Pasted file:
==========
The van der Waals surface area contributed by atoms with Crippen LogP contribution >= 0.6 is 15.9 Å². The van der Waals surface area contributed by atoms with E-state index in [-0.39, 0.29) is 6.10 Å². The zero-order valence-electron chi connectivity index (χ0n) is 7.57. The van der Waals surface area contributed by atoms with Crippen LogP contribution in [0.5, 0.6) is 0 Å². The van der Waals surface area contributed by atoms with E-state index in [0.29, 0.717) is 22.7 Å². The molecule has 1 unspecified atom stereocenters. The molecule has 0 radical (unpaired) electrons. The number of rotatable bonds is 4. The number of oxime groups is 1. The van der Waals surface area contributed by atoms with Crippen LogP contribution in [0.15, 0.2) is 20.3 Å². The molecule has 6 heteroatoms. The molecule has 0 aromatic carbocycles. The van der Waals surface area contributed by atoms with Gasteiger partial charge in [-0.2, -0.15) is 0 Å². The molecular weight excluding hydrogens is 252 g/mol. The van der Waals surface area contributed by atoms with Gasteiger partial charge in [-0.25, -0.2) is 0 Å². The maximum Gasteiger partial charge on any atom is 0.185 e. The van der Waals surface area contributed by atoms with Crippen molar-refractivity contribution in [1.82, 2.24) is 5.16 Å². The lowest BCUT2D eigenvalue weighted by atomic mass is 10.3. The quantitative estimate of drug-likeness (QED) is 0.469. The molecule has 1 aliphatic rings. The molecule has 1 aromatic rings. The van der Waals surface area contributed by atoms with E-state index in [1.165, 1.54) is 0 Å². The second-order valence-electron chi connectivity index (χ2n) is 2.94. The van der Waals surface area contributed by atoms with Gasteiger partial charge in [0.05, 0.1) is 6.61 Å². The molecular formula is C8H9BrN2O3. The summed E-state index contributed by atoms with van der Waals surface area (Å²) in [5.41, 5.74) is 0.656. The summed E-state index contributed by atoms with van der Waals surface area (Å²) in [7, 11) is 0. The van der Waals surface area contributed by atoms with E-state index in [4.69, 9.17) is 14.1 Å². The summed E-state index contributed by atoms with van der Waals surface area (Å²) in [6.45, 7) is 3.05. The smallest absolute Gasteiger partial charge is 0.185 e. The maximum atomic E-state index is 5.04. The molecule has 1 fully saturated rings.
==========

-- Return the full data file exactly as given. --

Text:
The van der Waals surface area contributed by atoms with Crippen LogP contribution >= 0.6 is 15.9 Å². The van der Waals surface area contributed by atoms with E-state index in [-0.39, 0.29) is 6.10 Å². The zero-order valence-electron chi connectivity index (χ0n) is 7.57. The van der Waals surface area contributed by atoms with Crippen LogP contribution in [0.5, 0.6) is 0 Å². The van der Waals surface area contributed by atoms with E-state index in [0.29, 0.717) is 22.7 Å². The molecule has 1 unspecified atom stereocenters. The molecule has 0 radical (unpaired) electrons. The number of rotatable bonds is 4. The number of oxime groups is 1. The van der Waals surface area contributed by atoms with Crippen LogP contribution in [0.15, 0.2) is 20.3 Å². The molecule has 6 heteroatoms. The molecule has 0 aromatic carbocycles. The van der Waals surface area contributed by atoms with Gasteiger partial charge in [-0.2, -0.15) is 0 Å². The molecular weight excluding hydrogens is 252 g/mol. The van der Waals surface area contributed by atoms with Gasteiger partial charge in [-0.25, -0.2) is 0 Å². The maximum Gasteiger partial charge on any atom is 0.185 e. The van der Waals surface area contributed by atoms with Crippen molar-refractivity contribution in [1.82, 2.24) is 5.16 Å². The lowest BCUT2D eigenvalue weighted by atomic mass is 10.3. The quantitative estimate of drug-likeness (QED) is 0.469. The molecule has 1 aliphatic rings. The molecule has 1 aromatic rings. The van der Waals surface area contributed by atoms with E-state index in [1.165, 1.54) is 0 Å². The second-order valence-electron chi connectivity index (χ2n) is 2.94. The van der Waals surface area contributed by atoms with Gasteiger partial charge in [0.05, 0.1) is 6.61 Å². The molecular formula is C8H9BrN2O3. The summed E-state index contributed by atoms with van der Waals surface area (Å²) in [5.41, 5.74) is 0.656. The summed E-state index contributed by atoms with van der Waals surface area (Å²) in [7, 11) is 0. The van der Waals surface area contributed by atoms with E-state index in [4.69, 9.17) is 14.1 Å². The summed E-state index contributed by atoms with van der Waals surface area (Å²) in [6.45, 7) is 3.05. The smallest absolute Gasteiger partial charge is 0.185 e. The maximum atomic E-state index is 5.04. The molecule has 1 fully saturated rings.